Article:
The brigade made an advance to dislodge him from the barn, but the cut in front of the other regiments was too difficult for them to cross, and the Thirty-second fell back for want of support. After a short time, this regiment charged up to the barn, and dislodged the enemy; but, being unsupported on the right and left, and the battery on the hill opening a terrific fire upon it, it again fell back near the cut. The rest of the brigade having now changed direction, so as to advance without hinderance, the Thirty-second moved up beyond the barn, waiting a few minutes for the troops on the right, advanced near the edge of town, where it joined the other regiments and rested for the night. In its advance it took a considerable number of prisoners; how many I did not stop to ascertain. Its loss during the day was 78-none of them as prisoners. The second day, the Thirty-second was posted behind the theological seminary, as a part of the support to our batteries. It sustained a very heavy fire from the enemy's artillery, and lost many men. The third day, the regiment, with the rest of the brigade, moved to the left and front, to the northeast of Gettysburg, and, being drawn up in line, advanced to the foot of- hill, upon which the enemy was posted. It here sustained a very galling fire from artillery and sharpshooters, losing many men and doing little injury to the enemy. Then in pursuance of orders, it moved farther to the left, and formed on the right of the Forty-third Regiment North Carolina troops, to hold an intrenchment that had been captured. It here lost several men, but, having the enemy at advantage, it did good execution upon him. From this position, it fell back, by orders, about 5 p. m., and a little before midnight it withdrew with the rest of the troops to the range of hills west of Gettysburg. During the engagement, the conduct of the regiment was all I could desire, there being very little time during the three days when it was not perfectly under my control. Both officers and men, with scarcely an exception, did their duty faithfully and unflinchingly. Where all behaved so well, it is difficult to discriminate, yet justice requires that I should mention Captain William L. London. To his skill and gallantry is greatly due whatever of service the regiment may have rendered in the battle. During the three day's fighting, the regiment lost in killed and wounded 147 officers and men. Of the 14 reported missing, 2 have since joined the regiment, and 2 others have been heard from, and are not in the enemy's hands.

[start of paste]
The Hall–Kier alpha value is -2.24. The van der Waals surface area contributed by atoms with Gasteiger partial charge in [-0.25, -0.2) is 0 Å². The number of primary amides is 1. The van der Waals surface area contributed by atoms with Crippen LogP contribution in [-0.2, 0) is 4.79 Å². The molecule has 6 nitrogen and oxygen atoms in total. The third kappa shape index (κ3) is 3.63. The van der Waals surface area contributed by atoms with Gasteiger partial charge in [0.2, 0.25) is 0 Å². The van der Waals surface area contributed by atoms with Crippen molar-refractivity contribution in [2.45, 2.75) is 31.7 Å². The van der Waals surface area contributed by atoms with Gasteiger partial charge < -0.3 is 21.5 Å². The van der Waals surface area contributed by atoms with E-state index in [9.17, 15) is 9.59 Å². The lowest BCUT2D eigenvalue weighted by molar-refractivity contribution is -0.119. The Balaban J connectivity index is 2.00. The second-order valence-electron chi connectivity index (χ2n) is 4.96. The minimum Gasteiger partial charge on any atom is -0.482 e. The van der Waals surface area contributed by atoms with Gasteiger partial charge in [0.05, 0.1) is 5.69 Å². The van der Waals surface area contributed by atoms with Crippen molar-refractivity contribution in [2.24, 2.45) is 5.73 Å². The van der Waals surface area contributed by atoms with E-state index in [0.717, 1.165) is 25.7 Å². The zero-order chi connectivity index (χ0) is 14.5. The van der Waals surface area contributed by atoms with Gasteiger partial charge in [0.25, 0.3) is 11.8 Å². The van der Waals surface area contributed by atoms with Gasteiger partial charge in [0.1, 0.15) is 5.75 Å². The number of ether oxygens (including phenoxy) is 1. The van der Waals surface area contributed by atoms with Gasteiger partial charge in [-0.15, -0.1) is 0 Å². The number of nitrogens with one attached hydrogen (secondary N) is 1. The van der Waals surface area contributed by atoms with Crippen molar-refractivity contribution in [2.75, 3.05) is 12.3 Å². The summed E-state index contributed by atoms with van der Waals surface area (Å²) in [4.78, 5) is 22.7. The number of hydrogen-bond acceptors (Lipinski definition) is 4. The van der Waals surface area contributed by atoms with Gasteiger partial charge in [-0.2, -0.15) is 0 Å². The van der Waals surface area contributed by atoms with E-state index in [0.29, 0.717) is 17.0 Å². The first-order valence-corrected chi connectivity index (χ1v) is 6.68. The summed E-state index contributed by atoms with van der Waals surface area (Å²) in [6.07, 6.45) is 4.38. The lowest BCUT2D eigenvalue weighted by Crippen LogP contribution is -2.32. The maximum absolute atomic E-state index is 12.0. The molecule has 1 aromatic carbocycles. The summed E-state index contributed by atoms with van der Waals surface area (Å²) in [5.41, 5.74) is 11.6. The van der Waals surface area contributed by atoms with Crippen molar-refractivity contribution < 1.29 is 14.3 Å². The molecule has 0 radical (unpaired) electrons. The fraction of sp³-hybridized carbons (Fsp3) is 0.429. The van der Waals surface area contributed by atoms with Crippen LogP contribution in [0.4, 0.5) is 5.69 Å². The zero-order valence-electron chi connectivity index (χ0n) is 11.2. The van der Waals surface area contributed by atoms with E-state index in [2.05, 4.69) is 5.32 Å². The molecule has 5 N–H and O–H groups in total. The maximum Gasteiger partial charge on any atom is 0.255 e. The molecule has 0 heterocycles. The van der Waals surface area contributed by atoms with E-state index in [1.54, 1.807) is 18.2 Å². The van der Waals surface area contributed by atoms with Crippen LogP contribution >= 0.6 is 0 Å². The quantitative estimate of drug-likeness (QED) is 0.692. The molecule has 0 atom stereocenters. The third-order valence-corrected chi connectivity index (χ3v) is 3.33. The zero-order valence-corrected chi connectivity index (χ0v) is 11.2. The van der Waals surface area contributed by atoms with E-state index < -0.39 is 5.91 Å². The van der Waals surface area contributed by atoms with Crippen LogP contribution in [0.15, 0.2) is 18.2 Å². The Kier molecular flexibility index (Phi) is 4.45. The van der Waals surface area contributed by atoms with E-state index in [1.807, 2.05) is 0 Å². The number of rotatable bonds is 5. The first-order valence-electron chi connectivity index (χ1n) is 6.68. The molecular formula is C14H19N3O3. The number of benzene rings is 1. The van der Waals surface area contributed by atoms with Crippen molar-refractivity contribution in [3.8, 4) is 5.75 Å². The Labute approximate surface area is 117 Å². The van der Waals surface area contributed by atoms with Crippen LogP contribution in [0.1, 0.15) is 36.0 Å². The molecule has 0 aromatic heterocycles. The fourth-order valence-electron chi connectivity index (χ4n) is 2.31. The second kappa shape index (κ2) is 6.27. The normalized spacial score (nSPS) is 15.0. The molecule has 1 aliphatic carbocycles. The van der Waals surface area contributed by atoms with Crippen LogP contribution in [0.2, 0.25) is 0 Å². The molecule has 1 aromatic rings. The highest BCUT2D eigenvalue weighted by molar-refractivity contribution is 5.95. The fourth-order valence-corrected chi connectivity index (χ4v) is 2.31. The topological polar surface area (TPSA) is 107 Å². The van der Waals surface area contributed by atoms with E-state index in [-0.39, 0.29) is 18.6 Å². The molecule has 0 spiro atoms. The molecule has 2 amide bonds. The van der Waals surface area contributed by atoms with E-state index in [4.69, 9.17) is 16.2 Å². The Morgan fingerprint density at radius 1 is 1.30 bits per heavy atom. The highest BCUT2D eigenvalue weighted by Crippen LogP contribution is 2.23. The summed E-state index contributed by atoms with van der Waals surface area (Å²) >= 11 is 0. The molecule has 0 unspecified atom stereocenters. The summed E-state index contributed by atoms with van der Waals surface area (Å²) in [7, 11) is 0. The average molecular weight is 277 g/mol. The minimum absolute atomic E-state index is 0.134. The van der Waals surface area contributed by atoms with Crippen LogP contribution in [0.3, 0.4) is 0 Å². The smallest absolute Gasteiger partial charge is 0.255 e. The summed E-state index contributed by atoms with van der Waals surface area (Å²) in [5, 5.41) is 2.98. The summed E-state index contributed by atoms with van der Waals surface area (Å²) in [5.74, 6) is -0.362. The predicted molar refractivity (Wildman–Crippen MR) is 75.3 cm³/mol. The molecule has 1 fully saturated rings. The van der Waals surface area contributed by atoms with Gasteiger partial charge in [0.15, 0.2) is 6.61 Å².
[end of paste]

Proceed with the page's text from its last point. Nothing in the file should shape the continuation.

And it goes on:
I am, captain, very respectfully, your obedient servant,
E. C. BRABBLE,
Colonel, Commanding Regiment.
Captain W. M. HAMMOND,
Assistant Adjutant-General, Daniel's Brigade.
Numbers 509. Report of Lieutenant Colonel W. G. Lewis, Forty-third North Carolina Infantry.
DARKESVILLE, W. VA., July 19, 1863.
SIR: In accordance with orders received from headquarters, I beg leave to respectfully submit the following report of the part acted by